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Democratic election success: A conservative cautionary tale

What lessons do Democrats need to take from their successes in the midterms?

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[Warning: This column contains some information and an argument displeasing to some Democrats.]

Call me Joe Biden if you will, but today I feel like sharing some bi-partisan truth—this time coming from a conservative source, Yuval Levin. Levin is the American Enterprise Institute editor of National Affairs, who moonlights as a contributing opinion writer for the New York Times.

A few weeks ago, when we Democrats were still basking in the success we had during the mid-term elections, Mr Levin issued a warning contained in the title of his column: “Democrats Lost the Midterms, Too.” (NY Times 11-17-22). Naturally I was intrigued enough to click on this story.

Here is a brief summary of his argument, some Levin in our loaf, so to speak. After the defeat of Donald Trump in 2020, Democrats claimed a mandate and advanced ambitious programs without having the Senate majority necessary to pass them. They need to avoid any such overconfidence next year, when they lack control of the House and hold only a thin majority in the Senate.

Democrats do not have a mandate, Mr. Levin reminds readers, but achieved the victories they did on November 8 because swing voters, as well as some Republicans, joined Democrats in rejecting the lies and brutish behavior of Donald Trump and his election-denying disciples.

Then our conservative friend reminds us that in 2024, Democrats will have to defend 23 seats they hold in the Senate, while Republicans only have to defend ten spots; odds are that Republicans will take control of the Senate in two years. Maybe the Democrats should think twice before pushing for an end to the filibuster, given this likely Republican takeover.

Levin is not alone in predicting the loss of the Trump charisma, if I dare use that word. Almost every analysis I have read of this election comments on the decline of Trump and Trumpism demonstrated in the 2022 election, which saw election deniers defeated in all swing states.

We should also remember, Levin tells us, that Florida Governor Ron DeSantis, a Trump opponent, won reelection by 20 points. Although Mr. Levin does not say this, Governor DeSantis has many of the same goals as Mr. Trump, but without some of Trump personality negatives. Levin notes that Democrats do have a DeSantis-like success in the huge victory of Governor Jared Polis of Colorado in his reelection campaign. He adds that if our two parties were “up to their job, the 2024 election might look like a race between two such savvy, effective governors, both in their 40s yet already proven executives.”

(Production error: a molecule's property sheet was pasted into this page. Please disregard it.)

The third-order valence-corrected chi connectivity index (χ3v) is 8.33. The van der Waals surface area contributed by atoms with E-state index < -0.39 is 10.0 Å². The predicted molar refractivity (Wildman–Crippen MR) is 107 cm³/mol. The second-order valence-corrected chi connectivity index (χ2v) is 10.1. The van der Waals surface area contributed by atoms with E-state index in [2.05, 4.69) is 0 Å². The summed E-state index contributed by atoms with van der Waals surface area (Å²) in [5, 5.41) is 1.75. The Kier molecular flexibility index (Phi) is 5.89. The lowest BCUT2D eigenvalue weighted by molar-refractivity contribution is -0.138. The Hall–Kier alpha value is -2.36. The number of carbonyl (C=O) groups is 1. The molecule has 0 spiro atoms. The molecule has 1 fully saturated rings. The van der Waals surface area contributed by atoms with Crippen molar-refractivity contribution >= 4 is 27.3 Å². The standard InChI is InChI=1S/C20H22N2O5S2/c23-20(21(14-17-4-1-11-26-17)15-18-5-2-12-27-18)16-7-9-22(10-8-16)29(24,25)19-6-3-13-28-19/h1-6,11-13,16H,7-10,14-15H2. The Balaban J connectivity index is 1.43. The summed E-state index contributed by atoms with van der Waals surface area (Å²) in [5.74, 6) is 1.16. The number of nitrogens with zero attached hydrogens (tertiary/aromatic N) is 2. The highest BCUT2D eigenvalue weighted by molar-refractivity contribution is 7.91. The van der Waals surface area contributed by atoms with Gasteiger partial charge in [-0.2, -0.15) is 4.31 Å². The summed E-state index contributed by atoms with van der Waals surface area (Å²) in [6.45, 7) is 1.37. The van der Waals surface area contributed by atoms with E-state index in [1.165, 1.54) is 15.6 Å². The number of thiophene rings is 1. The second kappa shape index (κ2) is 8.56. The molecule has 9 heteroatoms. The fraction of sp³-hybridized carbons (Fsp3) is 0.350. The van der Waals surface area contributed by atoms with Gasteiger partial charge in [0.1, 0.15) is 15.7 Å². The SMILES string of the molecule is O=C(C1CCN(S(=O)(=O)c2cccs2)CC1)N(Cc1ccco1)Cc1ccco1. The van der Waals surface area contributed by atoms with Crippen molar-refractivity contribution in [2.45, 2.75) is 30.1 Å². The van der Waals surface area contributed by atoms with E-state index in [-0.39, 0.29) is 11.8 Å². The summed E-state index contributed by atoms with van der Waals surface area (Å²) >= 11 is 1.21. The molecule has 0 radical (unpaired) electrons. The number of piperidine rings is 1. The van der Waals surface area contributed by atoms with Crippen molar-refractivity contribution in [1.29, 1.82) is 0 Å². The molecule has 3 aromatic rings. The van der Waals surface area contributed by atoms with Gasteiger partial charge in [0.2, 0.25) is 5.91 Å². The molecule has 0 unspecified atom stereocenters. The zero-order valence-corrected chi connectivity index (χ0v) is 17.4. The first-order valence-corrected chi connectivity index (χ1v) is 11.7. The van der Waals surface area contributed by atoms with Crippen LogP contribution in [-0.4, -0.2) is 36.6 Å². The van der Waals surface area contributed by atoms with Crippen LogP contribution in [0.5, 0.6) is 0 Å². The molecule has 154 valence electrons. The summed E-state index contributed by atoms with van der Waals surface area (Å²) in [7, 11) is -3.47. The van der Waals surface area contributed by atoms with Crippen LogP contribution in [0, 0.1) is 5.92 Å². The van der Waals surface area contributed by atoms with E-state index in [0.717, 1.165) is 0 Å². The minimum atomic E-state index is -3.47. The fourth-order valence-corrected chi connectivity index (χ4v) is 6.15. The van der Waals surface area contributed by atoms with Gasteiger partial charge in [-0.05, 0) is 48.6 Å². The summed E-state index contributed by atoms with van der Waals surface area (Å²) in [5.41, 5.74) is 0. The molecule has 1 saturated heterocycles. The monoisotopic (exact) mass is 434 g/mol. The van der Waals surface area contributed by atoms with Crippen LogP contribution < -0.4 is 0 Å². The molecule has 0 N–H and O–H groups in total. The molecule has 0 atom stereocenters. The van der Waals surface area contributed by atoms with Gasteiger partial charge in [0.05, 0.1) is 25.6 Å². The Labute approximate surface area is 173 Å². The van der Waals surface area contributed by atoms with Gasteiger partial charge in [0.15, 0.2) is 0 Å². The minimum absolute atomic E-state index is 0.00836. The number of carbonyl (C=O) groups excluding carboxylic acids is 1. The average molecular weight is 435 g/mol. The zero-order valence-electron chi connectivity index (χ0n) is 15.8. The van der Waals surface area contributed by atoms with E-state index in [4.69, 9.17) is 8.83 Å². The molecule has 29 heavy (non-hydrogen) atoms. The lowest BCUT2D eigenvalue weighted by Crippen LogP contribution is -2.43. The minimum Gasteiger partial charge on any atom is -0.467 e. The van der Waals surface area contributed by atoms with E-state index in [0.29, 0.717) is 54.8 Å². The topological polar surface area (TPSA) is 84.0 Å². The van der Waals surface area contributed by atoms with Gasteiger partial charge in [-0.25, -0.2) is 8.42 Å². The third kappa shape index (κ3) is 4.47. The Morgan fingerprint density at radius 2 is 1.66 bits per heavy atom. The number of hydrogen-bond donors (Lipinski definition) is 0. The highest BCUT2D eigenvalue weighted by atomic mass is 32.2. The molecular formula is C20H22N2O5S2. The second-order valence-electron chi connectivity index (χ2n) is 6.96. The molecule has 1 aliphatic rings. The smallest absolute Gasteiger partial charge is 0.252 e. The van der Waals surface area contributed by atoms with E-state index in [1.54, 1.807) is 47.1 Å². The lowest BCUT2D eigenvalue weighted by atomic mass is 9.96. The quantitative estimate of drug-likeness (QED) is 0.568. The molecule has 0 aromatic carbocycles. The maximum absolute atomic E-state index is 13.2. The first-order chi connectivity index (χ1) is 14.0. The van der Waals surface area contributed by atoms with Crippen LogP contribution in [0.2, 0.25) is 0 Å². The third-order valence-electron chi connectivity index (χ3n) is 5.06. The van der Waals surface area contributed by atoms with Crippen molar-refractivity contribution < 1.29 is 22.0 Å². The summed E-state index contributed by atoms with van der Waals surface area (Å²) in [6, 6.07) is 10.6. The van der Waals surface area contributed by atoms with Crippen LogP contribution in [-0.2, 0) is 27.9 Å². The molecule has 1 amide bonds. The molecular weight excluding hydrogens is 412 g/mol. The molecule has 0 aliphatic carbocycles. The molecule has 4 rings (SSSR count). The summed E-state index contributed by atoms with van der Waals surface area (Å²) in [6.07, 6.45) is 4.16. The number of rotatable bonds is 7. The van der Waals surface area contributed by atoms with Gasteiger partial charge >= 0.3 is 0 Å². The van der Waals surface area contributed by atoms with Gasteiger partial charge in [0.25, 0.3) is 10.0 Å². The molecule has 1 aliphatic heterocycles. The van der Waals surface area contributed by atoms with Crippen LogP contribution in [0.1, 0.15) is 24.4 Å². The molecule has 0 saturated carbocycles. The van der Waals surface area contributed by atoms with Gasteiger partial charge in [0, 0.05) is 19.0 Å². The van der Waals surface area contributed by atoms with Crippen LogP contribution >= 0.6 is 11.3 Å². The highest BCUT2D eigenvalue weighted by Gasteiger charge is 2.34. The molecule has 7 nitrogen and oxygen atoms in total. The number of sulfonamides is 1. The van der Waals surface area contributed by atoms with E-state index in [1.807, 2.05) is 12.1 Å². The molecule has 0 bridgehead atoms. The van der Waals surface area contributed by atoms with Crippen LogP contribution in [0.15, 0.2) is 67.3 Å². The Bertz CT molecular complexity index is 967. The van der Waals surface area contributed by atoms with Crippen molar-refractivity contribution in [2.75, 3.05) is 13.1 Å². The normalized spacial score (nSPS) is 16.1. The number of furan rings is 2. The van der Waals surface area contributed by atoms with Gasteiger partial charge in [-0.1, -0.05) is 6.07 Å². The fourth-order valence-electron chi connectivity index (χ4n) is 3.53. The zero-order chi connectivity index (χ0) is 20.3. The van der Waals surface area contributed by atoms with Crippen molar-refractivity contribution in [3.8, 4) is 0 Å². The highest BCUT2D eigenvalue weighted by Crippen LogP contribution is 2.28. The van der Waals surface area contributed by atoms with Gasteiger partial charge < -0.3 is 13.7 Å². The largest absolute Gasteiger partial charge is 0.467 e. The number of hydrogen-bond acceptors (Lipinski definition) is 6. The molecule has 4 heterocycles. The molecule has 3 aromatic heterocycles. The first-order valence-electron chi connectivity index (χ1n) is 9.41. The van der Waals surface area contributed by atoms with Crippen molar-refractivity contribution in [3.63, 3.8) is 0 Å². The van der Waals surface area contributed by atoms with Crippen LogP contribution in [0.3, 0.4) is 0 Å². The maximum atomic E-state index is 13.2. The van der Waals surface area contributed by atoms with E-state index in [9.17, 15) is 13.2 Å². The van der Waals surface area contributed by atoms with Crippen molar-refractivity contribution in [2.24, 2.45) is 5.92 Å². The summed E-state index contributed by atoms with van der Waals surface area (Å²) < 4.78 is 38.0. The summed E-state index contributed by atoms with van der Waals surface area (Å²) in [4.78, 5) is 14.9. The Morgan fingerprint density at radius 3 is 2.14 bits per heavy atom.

He says this would be preferable to a rematch between an 81-year-old and a 78-year-old “who embody a set of options voters have repeatedly rejected,” referring to approval ratings for both Trump and Biden.

There is some wisdom in what this American Enterprise director tells us. He believes that America would be better off without the current deadlock in Washington. He would prefer a clear Republican majority while I would prefer a Democratic majority.

But to get past the current division in our federal government and secure a clear victory, we Democrats need to listen to the voters who last month rejected Donald Trump and his anti-democratic ways. They did not, however, express full confidence in the Democratic alternative.

Voters want a Congress that can actually govern the country and solve problems. This isn’t likely to happen during the next two years if House Republicans spend their time attacking Biden and wasting time with multiple investigations, toying with impeachment of the president, and shutting down the government, all things they threaten to do.

Democrats, for their part, need to accept their role as a party in the vital center of the American political spectrum, focus on policy issues, and nominate a younger person who can appeal to younger voters.

Gen Z might be the key to victory in 2024. One, Maxwell Frost, has been elected to Congress in Florida. Not only that, but if Republicans do make the mistake of nominating Trump for president, only a centrist appeal by Democrats will defeat him.

That is an important lesson to be learned from the midterm election.

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